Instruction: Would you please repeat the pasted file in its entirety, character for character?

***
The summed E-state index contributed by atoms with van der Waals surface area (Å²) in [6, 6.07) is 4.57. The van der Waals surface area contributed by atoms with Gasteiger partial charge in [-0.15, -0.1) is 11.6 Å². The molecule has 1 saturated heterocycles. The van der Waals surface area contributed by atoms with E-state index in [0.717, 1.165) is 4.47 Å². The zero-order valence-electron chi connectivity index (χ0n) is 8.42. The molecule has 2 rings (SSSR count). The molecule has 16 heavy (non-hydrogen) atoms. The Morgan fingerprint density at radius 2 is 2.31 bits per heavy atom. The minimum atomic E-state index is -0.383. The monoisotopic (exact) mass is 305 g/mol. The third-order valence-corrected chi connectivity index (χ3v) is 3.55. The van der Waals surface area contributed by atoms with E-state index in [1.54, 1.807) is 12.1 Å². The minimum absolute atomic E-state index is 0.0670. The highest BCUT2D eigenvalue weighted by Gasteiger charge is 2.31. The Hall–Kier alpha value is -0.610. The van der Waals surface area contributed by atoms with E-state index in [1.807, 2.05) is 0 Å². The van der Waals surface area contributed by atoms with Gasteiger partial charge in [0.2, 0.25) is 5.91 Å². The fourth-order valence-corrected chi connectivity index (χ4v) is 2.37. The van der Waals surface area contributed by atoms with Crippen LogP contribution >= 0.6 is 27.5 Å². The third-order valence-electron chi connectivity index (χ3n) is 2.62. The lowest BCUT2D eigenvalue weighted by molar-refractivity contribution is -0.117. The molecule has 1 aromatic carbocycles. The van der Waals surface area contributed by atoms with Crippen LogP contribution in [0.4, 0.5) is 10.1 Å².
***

The summed E-state index contributed by atoms with van der Waals surface area (Å²) in [6, 6.07) is 4.57. The van der Waals surface area contributed by atoms with Gasteiger partial charge in [-0.15, -0.1) is 11.6 Å². The molecule has 1 saturated heterocycles. The van der Waals surface area contributed by atoms with E-state index in [0.717, 1.165) is 4.47 Å². The zero-order valence-electron chi connectivity index (χ0n) is 8.42. The molecule has 2 rings (SSSR count). The molecule has 16 heavy (non-hydrogen) atoms. The Morgan fingerprint density at radius 2 is 2.31 bits per heavy atom. The minimum atomic E-state index is -0.383. The monoisotopic (exact) mass is 305 g/mol. The third-order valence-corrected chi connectivity index (χ3v) is 3.55. The van der Waals surface area contributed by atoms with E-state index in [1.54, 1.807) is 12.1 Å². The minimum absolute atomic E-state index is 0.0670. The highest BCUT2D eigenvalue weighted by Gasteiger charge is 2.31. The Hall–Kier alpha value is -0.610. The van der Waals surface area contributed by atoms with E-state index in [1.807, 2.05) is 0 Å². The van der Waals surface area contributed by atoms with Gasteiger partial charge in [0.2, 0.25) is 5.91 Å². The fourth-order valence-corrected chi connectivity index (χ4v) is 2.37. The van der Waals surface area contributed by atoms with Crippen LogP contribution >= 0.6 is 27.5 Å². The third-order valence-electron chi connectivity index (χ3n) is 2.62. The lowest BCUT2D eigenvalue weighted by molar-refractivity contribution is -0.117. The molecule has 1 aromatic carbocycles. The van der Waals surface area contributed by atoms with Crippen LogP contribution in [0.4, 0.5) is 10.1 Å².